Posted by: smithdavid | June 2, 2013


Every few seconds a wave crashes into the Summerleaze Pier, Bude. I’m standing at the top of the Cornish headland, imagining what it would be like to go in from the pier. I wait for the explosion of white foam, throw Matilda in, dive on to her, paddle like crazy. Then I’ll be out back without having to paddle for twenty minutes.

If I judge by my last surf at Tullan with Nicky, everything will be okay. But that was two months ago and I’m not paddle fit. In fact, I’ve only just started running again.

‘Don’t know if it’s a good idea,’ Emma says, her eyes are on where ocean meets concrete pier. Mine are on the two surfers in line with the pier and the short distance it would be to paddle out to them.

‘Ya, maybe go in from the beach…’ says Simone. Nellie nods too. I shift my weight towards the pier, but then start thinking and reason triumphs over adventure.

We walk down the path but part of me is still drawn back to the shorter, more dangerous way in.

It’s on seasand, not concrete, that I strap my leash on. My back and hamstrings ache, residue from the six hour drive from London.

the waves and the pier...

the waves and the pier…

But when I feel the whitewater wash numbly against the neoprene around my legs and trunk, it’s like I wasn’t in the car at all. I drop onto Matilda and paddle, push up with my arms as whitewater washes in, ride over the top of it, paddle a few strokes, push up ride over the next wave.

The following wave knocks me off her and when I surface I’m gasping for air. I clamber on her again and begin paddling. I’m thinking that maybe I should’ve taken my chances off the pier, something that’s true of so many decisions I’ve made, maybe I should take more chances.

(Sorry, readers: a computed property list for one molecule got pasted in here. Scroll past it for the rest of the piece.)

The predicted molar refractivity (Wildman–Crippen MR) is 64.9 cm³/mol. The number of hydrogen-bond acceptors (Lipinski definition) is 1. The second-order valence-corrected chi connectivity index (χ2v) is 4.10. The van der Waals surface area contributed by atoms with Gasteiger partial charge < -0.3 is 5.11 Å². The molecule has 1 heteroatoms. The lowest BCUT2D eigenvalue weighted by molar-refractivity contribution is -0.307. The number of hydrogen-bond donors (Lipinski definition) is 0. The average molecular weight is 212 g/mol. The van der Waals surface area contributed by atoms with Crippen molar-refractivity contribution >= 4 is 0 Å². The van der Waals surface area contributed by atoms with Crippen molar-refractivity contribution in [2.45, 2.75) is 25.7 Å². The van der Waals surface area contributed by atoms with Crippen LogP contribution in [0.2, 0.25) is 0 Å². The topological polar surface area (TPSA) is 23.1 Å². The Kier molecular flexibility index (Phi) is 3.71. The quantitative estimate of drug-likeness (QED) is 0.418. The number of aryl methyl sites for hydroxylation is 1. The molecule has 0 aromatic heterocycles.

Now I’m in a no man’s land, it’s not properly out back but not in the impact zone either. A wave reforms, I paddle for it and it half catches Matilda. But there is never really any great momentum and soon I’m in the water again, having not fealt the surge.

In some way, perhaps metaphoircally only, I look towards the shore, hoping that the others aren’t watching. I don’t want to seem a fraud after all my talk about surfing.

It’s a little later on and I watch another wave re-form, I paddle for this one and just about catch it and stand and ride it for a while. There is no thrill of the drop but at least I see the blur of whitewater.

a few in at summerleaze...

a few in at summerleaze…

I paddle back out to my no man’s land again, sit on Matilda, wait. Two others launch in from the beach, paddle their long boards easily out past me, start catching waves on the clean.

I look on, thinking – if only I lived near the sea, if only I had more time. But as I lie onto Matilda to paddle again, I see the pink glint of the waning sun on the water and there’s nowhere or no-one else I’d rather be.



  1. Dave,

    You work so hard to put yourself in these moments, like the “six hour drive from London.” It’s inspiring to me.

    Right now, I’m sitting in my home with ice pack on my anke- torn ligament. But that won’t stop me. I will soon be back in the surf, giving it a go.

    Keep surfing, keep inspiring- and keep sharing your journey.


    • thanks tom, good luck with the torn ligament, had that in the kneee before – no joke.
      i’m currently recovering from a fractured shoulder but should be surfing again soon…
      all the best…dave

  2. I went to Cornwall once, looking for waves – inabout 1965. It was bloody freezing mate, couldn’t do it, went to Portugal instead – you have my admiration.

    • it’s really not that cold. but warmer would be better.

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